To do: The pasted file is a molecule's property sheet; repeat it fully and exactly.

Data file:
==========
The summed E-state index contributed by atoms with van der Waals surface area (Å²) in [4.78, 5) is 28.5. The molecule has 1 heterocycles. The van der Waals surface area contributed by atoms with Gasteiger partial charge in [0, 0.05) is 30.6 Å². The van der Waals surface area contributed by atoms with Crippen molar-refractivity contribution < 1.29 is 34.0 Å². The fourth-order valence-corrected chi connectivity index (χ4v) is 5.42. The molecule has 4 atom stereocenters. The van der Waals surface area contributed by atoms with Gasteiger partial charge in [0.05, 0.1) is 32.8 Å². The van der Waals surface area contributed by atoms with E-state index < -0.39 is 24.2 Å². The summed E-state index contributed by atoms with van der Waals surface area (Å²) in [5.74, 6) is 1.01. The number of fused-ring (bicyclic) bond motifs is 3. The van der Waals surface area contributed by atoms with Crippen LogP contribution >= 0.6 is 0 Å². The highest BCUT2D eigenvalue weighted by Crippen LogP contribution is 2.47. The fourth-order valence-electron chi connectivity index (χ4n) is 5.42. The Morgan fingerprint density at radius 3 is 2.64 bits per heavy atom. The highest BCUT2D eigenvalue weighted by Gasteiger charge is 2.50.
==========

The summed E-state index contributed by atoms with van der Waals surface area (Å²) in [4.78, 5) is 28.5. The molecule has 1 heterocycles. The van der Waals surface area contributed by atoms with Gasteiger partial charge in [0, 0.05) is 30.6 Å². The van der Waals surface area contributed by atoms with Crippen molar-refractivity contribution < 1.29 is 34.0 Å². The fourth-order valence-corrected chi connectivity index (χ4v) is 5.42. The molecule has 4 atom stereocenters. The van der Waals surface area contributed by atoms with Gasteiger partial charge in [0.05, 0.1) is 32.8 Å². The van der Waals surface area contributed by atoms with E-state index < -0.39 is 24.2 Å². The summed E-state index contributed by atoms with van der Waals surface area (Å²) in [5.74, 6) is 1.01. The number of fused-ring (bicyclic) bond motifs is 3. The van der Waals surface area contributed by atoms with Crippen LogP contribution >= 0.6 is 0 Å². The highest BCUT2D eigenvalue weighted by Crippen LogP contribution is 2.47. The fourth-order valence-electron chi connectivity index (χ4n) is 5.42. The Morgan fingerprint density at radius 3 is 2.64 bits per heavy atom. The highest BCUT2D eigenvalue weighted by Gasteiger charge is 2.50.